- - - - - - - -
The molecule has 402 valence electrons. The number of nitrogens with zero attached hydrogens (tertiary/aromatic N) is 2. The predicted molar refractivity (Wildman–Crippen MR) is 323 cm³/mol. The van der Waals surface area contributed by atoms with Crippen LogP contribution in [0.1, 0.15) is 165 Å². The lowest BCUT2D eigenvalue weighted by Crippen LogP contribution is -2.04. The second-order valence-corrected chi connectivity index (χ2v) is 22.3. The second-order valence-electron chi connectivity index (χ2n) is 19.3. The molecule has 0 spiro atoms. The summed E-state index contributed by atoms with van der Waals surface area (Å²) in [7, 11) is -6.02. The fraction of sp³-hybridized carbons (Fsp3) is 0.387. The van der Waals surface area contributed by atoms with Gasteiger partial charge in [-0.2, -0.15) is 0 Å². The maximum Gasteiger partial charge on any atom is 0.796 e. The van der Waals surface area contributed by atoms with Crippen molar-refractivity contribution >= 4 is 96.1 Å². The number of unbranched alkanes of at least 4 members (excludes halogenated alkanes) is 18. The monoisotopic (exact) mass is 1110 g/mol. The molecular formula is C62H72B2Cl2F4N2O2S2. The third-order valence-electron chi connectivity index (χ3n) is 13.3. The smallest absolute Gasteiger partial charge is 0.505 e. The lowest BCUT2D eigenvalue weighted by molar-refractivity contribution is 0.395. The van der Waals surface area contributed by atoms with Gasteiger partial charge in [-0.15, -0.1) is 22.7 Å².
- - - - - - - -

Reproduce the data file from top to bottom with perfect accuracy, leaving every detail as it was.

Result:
The molecule has 402 valence electrons. The number of nitrogens with zero attached hydrogens (tertiary/aromatic N) is 2. The predicted molar refractivity (Wildman–Crippen MR) is 323 cm³/mol. The van der Waals surface area contributed by atoms with Crippen LogP contribution in [0.1, 0.15) is 165 Å². The lowest BCUT2D eigenvalue weighted by Crippen LogP contribution is -2.04. The second-order valence-corrected chi connectivity index (χ2v) is 22.3. The second-order valence-electron chi connectivity index (χ2n) is 19.3. The molecule has 0 spiro atoms. The summed E-state index contributed by atoms with van der Waals surface area (Å²) in [7, 11) is -6.02. The fraction of sp³-hybridized carbons (Fsp3) is 0.387. The van der Waals surface area contributed by atoms with Gasteiger partial charge in [-0.2, -0.15) is 0 Å². The maximum Gasteiger partial charge on any atom is 0.796 e. The van der Waals surface area contributed by atoms with Crippen molar-refractivity contribution >= 4 is 96.1 Å². The number of unbranched alkanes of at least 4 members (excludes halogenated alkanes) is 18. The monoisotopic (exact) mass is 1110 g/mol. The molecular formula is C62H72B2Cl2F4N2O2S2. The third-order valence-electron chi connectivity index (χ3n) is 13.3. The smallest absolute Gasteiger partial charge is 0.505 e. The lowest BCUT2D eigenvalue weighted by molar-refractivity contribution is 0.395. The van der Waals surface area contributed by atoms with Gasteiger partial charge in [-0.15, -0.1) is 22.7 Å².